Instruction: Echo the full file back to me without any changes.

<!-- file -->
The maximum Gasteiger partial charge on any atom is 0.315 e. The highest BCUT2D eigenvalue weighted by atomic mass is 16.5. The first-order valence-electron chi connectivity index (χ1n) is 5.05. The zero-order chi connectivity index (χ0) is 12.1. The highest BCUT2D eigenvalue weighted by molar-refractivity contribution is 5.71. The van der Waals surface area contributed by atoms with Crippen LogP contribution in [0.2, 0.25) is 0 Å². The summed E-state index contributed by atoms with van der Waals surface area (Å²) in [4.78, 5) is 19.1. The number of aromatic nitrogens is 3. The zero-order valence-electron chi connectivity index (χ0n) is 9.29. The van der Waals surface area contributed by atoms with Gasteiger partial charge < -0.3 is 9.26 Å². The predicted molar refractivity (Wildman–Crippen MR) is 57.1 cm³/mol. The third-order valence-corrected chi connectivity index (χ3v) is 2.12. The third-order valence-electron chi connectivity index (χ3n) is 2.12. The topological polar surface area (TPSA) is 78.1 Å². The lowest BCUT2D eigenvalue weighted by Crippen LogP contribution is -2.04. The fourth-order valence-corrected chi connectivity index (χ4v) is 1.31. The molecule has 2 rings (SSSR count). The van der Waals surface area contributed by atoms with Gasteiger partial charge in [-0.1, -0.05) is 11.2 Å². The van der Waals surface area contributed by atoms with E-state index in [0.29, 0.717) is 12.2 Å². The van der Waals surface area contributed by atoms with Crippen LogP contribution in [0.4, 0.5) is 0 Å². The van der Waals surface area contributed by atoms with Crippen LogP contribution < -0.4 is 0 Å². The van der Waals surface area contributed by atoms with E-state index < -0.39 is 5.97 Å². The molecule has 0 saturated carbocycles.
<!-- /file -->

The maximum Gasteiger partial charge on any atom is 0.315 e. The highest BCUT2D eigenvalue weighted by atomic mass is 16.5. The first-order valence-electron chi connectivity index (χ1n) is 5.05. The zero-order chi connectivity index (χ0) is 12.1. The highest BCUT2D eigenvalue weighted by molar-refractivity contribution is 5.71. The van der Waals surface area contributed by atoms with Crippen LogP contribution in [0.2, 0.25) is 0 Å². The summed E-state index contributed by atoms with van der Waals surface area (Å²) in [4.78, 5) is 19.1. The number of aromatic nitrogens is 3. The zero-order valence-electron chi connectivity index (χ0n) is 9.29. The van der Waals surface area contributed by atoms with Gasteiger partial charge < -0.3 is 9.26 Å². The predicted molar refractivity (Wildman–Crippen MR) is 57.1 cm³/mol. The third-order valence-corrected chi connectivity index (χ3v) is 2.12. The third-order valence-electron chi connectivity index (χ3n) is 2.12. The topological polar surface area (TPSA) is 78.1 Å². The lowest BCUT2D eigenvalue weighted by Crippen LogP contribution is -2.04. The fourth-order valence-corrected chi connectivity index (χ4v) is 1.31. The molecule has 2 rings (SSSR count). The van der Waals surface area contributed by atoms with Gasteiger partial charge in [-0.1, -0.05) is 11.2 Å². The van der Waals surface area contributed by atoms with E-state index in [0.29, 0.717) is 12.2 Å². The van der Waals surface area contributed by atoms with Crippen LogP contribution in [0.4, 0.5) is 0 Å². The van der Waals surface area contributed by atoms with Crippen LogP contribution < -0.4 is 0 Å². The van der Waals surface area contributed by atoms with E-state index < -0.39 is 5.97 Å². The molecule has 0 saturated carbocycles.